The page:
Scientists are set to launch the first human trials of a vaccine to defeat the Coronavirus after it passed accelerated animal testings.
After encouraging results on mice in labs, the Daily Mail reports scientists in Britain said they could move to have human testings begin as quickly as June.
According to the report, the scientists at the Massachusetts-based Moderna have used untraditional means to combat the virus.
Normally a weaker bug is planted in the body so a patient can adapt to fight off the infection.
But the new method sees messenger RNA stimulates the immune system to make similar proteins to the killer virus, which it can then combat.
The vaccine prototype is being funded by the Coalition for Epidemic Preparedness Innovations, with the foundation’s Dr Melanie Saville telling the Telegraph: ‘Contain and delay is the approach taken in the UK and a number of different countries.
But UK researchers, led by Mucosal Infection and Immunity head Dr. Robin Shattock, said they have successfully trialed a vaccine in mice and are hopeful it could be ready for human trials by June.
Senior researcher Dr. Paul McKay, of Imperial College London, told the Express: ‘I’ve got results from a month after I injected (the mice) and the vaccine works really, really well.’
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The team is working with scientists in Paris to determine the vaccine’s effectiveness in monkeys.
Dr. McKay said his team is requesting additional funding so they continue in their research and development. Should they receive the funding from the Medical Research Council, they can conduct human clinical trials by June.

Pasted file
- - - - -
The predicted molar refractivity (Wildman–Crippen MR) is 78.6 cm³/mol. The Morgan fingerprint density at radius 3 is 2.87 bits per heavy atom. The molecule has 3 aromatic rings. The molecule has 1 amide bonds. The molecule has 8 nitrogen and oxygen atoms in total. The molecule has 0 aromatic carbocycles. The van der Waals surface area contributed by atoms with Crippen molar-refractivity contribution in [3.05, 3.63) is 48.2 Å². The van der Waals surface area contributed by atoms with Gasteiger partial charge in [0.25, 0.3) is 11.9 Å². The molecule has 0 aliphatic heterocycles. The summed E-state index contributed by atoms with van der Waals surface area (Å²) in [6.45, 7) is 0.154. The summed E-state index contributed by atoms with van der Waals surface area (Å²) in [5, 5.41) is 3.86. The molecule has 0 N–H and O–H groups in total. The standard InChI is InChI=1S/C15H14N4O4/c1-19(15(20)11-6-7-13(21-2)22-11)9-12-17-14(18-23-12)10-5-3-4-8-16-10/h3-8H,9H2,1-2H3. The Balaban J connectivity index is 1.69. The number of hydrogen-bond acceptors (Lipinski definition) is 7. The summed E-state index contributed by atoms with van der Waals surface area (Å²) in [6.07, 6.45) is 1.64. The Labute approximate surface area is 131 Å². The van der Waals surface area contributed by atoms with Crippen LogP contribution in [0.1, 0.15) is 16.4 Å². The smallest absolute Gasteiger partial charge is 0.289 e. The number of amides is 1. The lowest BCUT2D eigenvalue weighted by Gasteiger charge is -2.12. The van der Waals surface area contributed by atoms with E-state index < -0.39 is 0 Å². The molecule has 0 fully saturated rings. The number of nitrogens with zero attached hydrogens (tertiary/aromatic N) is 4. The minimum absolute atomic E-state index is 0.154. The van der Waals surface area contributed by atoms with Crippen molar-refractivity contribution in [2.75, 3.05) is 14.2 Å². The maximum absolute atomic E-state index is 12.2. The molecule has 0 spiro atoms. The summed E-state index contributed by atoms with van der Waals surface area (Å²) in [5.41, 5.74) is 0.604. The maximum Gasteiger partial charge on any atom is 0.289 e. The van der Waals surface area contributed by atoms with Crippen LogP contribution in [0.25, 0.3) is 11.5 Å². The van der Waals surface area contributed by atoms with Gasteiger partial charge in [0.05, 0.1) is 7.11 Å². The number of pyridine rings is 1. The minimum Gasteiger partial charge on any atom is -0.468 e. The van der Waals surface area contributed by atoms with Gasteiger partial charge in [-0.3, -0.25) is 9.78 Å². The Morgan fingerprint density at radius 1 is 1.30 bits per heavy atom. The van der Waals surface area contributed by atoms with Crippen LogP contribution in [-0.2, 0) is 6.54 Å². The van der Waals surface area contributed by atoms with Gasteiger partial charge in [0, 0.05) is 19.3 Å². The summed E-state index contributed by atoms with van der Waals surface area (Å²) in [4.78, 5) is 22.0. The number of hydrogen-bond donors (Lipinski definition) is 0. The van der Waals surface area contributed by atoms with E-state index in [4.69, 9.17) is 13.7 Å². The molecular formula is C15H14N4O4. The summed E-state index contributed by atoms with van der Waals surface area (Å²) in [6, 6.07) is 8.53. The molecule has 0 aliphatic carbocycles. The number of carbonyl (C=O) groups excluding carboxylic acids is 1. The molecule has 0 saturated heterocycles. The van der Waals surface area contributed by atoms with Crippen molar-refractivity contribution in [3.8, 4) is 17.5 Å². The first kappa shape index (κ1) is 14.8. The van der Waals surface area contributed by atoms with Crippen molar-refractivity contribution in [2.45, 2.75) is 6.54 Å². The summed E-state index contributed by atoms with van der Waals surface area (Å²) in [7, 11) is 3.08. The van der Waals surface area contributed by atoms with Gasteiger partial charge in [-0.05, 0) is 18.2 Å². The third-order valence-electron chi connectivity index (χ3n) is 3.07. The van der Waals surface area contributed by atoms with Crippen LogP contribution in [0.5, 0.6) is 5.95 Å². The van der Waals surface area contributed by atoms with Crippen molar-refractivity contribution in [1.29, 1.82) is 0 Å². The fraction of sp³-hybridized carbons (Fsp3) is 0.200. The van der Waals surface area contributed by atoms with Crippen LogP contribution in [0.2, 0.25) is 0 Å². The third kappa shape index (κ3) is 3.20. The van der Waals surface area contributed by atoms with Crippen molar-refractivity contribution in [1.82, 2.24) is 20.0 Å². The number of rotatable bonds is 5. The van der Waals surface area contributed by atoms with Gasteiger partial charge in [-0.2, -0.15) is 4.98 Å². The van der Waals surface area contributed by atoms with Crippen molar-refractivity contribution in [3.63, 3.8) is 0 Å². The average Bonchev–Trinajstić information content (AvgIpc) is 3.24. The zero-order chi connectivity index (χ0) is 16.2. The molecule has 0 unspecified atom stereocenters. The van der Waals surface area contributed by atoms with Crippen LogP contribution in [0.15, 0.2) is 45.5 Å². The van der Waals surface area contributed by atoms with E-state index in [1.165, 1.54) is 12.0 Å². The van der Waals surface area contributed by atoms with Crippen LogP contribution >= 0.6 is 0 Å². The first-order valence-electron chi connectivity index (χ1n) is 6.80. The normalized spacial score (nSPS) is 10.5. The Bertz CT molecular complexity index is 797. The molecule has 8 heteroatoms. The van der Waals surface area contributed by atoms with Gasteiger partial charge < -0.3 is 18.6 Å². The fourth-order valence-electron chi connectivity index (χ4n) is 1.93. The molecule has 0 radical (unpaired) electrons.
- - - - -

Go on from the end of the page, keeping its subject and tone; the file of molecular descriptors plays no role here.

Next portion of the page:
“If we get the funding for the human clinical trials, we will put it into people by June,” he said per the report. “If British scientists here develop a vaccine it would be great if the Government supported it.”
BBC reports Dutch scientists are similarly working on developing an antiviral that can stop the spread of the Coronavirus.
From the report:
A group of Dutch scientists believe they’ve found an antibody that could help to detect and prevent the coronavirus from being able to infect people.
It hasn’t been tested on humans – a process that will take months.
The researchers at the Erasmus Medical Centre and Utrecht University describe their discovery as an antibody to Sars2, the coronavirus causing the current pandemic (Covid-19).
The scientists were already working on an antibody for Sars1 and when the new coronavirus broke out, they said they had found that the same antibodies cross-reacted and blocked the infection.
The Coronavirus has surpassed 150,000 confirmed cases.